United Egg Producers
Egg producer's concern over the volatility of prices due to overproduction during the early 1960s was the impetus for the creation of UEP. To combat these intermittent price fluctuations, producers began by coordinating egg production through several regional marketing associations, including the Northwest Egg Producers (NWEP); the Western Egg Company (WESTCO); the Southwest Egg Producers (SWEP); the National Egg Company (NECO), which focused on the Southeastern United States; and the Northeast Egg Marketing Association (NEMA). This approach was unsuccessful in coordinating interregional egg production, and as a result, instability continued. Hence, NWEP, WESTCO, SWEP, NECO, and NEMA came together to form UEP as the first national association of egg farmers on October 19, 1968. UEP’s five member associations tasked the new organization with three primary objectives, including 1) monitoring and controlling egg prices, 2), providing national leadership to American egg farmers and 3) developing marketing plans.
UEP made great strides in accomplishing each of these tasks within its first decade in existence. In May 1971, UEP helped establish the nonprofit corporation responsible for determining and setting the market value of eggs known as the Egg Clearing House, Inc. (ECI). The creation of this organization effectively shifted the responsibility of monitoring and controlling egg prices from UEP to the ECI. In April 1973, UEP acted on its marketing responsibility by creating the American Egg Board, which encourages the consumption of eggs and egg products through the publication of nutritional information and advertising. In 1978, UEP hired the law firm of McLeod, Watkinson & Miller to represent UEP’s interests in Washington D.C. and founded the United Egg Association Political Action Committee (EggPAC), which gave contributions to candidates running for state and national offices.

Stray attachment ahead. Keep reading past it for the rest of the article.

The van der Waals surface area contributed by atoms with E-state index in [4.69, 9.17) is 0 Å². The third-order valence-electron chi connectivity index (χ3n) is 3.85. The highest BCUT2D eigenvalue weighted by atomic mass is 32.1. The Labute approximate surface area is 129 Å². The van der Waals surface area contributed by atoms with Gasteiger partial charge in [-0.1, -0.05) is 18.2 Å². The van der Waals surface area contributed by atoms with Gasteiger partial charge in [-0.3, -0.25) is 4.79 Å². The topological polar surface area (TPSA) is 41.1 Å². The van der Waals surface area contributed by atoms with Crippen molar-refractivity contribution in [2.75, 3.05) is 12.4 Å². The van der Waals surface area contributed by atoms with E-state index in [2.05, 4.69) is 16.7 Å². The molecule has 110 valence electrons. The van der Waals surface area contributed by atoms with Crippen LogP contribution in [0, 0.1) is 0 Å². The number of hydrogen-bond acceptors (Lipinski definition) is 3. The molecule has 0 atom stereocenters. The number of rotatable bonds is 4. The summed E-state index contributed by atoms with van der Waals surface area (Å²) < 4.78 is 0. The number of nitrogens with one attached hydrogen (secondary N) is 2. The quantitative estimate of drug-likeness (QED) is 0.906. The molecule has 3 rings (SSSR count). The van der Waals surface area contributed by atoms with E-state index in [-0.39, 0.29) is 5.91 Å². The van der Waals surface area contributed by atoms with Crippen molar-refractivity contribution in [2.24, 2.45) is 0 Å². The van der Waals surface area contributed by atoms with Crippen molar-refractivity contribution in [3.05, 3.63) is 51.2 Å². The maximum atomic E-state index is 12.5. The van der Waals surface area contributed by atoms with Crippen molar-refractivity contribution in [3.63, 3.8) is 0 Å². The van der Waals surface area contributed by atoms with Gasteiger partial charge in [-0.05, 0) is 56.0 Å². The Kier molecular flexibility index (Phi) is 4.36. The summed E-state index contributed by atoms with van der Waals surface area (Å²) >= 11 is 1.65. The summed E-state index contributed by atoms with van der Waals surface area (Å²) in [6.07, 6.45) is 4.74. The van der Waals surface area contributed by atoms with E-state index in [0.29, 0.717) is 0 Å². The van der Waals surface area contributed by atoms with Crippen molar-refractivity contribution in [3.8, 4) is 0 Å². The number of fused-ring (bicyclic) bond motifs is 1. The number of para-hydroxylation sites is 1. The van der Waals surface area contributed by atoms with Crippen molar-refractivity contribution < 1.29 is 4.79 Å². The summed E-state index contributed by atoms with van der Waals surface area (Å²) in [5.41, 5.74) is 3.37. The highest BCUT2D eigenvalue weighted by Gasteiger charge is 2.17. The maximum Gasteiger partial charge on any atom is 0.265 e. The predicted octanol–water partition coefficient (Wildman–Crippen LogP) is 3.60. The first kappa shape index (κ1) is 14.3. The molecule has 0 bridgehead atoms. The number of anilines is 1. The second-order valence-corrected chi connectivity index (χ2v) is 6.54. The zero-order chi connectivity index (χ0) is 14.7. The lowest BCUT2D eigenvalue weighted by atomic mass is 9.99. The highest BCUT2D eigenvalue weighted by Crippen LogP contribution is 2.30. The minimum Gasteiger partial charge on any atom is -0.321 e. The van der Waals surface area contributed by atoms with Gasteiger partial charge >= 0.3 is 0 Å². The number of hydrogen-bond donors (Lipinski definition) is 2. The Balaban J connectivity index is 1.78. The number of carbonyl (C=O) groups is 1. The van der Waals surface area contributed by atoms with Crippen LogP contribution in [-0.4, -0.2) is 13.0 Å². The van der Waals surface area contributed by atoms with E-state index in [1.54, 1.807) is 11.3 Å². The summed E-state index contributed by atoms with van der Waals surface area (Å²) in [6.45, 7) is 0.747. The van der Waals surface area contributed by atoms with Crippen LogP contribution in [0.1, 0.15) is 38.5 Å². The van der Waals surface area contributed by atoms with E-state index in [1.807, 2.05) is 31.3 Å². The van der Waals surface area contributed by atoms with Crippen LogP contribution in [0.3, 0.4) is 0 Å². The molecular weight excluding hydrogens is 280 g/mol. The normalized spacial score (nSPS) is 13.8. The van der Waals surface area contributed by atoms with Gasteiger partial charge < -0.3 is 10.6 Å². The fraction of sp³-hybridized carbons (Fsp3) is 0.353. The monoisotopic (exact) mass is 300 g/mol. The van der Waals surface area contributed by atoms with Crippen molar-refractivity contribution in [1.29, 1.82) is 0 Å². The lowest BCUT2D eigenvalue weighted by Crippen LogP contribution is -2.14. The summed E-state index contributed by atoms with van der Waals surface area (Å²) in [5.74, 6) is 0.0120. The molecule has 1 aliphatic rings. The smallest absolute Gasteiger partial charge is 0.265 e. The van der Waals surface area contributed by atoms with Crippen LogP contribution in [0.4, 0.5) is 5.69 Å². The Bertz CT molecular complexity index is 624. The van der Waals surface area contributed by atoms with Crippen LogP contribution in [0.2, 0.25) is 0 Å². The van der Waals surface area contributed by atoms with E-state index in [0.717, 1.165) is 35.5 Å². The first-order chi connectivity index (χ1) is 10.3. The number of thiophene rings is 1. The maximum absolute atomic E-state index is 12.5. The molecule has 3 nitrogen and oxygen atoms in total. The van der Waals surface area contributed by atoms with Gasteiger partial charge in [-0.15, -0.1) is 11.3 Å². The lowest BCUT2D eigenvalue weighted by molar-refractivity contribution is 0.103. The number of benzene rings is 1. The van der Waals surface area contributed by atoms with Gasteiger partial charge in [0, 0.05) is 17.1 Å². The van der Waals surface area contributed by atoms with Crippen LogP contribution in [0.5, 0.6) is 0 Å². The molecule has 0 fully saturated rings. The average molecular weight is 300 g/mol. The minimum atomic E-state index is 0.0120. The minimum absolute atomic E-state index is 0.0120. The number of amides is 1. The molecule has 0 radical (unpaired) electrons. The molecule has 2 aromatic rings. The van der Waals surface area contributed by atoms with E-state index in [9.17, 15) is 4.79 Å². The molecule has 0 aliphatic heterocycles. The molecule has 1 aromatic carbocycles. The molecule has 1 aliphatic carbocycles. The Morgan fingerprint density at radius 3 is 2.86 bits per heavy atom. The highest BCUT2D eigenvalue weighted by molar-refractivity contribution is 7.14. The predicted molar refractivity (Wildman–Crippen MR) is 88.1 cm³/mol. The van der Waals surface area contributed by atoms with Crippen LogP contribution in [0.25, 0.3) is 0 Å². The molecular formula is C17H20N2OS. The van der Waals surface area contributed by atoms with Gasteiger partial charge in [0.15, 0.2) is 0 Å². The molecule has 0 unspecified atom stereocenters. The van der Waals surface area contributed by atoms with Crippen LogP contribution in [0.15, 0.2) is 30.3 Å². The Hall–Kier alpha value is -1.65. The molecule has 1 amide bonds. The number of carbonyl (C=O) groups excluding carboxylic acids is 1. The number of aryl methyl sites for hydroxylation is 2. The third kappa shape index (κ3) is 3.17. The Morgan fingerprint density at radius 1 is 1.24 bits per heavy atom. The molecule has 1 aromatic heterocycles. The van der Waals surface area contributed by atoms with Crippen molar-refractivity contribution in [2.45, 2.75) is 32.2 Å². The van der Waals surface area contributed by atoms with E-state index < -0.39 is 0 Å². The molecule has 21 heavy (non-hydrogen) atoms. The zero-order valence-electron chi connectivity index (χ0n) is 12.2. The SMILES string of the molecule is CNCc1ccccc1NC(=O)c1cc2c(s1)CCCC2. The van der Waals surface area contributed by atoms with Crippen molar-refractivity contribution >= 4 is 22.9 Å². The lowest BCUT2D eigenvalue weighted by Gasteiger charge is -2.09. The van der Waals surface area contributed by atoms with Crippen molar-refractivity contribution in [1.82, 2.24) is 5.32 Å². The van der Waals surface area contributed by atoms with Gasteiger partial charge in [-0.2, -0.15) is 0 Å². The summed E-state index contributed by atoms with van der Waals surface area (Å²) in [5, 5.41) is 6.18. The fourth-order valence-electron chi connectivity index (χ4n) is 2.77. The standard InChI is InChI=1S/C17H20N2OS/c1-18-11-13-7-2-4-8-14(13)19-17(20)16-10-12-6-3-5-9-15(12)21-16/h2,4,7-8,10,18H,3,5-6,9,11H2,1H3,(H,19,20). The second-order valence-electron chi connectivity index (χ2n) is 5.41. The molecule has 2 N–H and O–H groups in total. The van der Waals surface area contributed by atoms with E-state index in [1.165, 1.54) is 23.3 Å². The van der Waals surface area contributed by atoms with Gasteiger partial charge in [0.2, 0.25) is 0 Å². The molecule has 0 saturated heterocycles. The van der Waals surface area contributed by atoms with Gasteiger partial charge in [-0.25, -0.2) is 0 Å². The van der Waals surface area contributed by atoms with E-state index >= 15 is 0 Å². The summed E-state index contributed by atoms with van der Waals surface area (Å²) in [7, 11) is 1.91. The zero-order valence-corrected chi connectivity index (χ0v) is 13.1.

UEP’s first foray into creating animal welfare standards occurred during the 1980s. In June 1982, in collaboration with the Humane Society of the United States (HSUS), UEP developed a set of animal welfare guidelines and published them in a pamphlet entitled “Recommended Guidelines of Husbandry Practices for Humane Handling.” The following year, UEP returned to their primary objectives by setting up a subsidiary organization for companies that break and further process eggs, known as United Egg Association Further Processors (UEAFP). For the rest of this decade, UEP focused primarily on managing its many subsidiaries, dealing with consumer health concerns, and attempting to stabilize the American egg market.
Response to letter writing campaignEdit
A spokesperson for the UEP was asked to comment by the Associated Press after the animal rights group Mercy for Animals sent letters of protest to the fifty largest grocers in the US demanding they include a label on egg cartons that says, "Warning: Male chicks are ground-up alive by the egg industry." The UEP called the campaign "almost a joke," and said that the group's ultimate aim was to stop egg consumption altogether. To coincide with the letter campaign, Mercy For Animals released a video showing male chicks being killed on the production line of an Iowa hatchery by being fed, alive, into a grinder. The hatchery claimed that the procedure, known in the industry as instantaneous euthanasia was in line with guidelines set up by the UEP.
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- UEP 2004, "UEA Further Processors."
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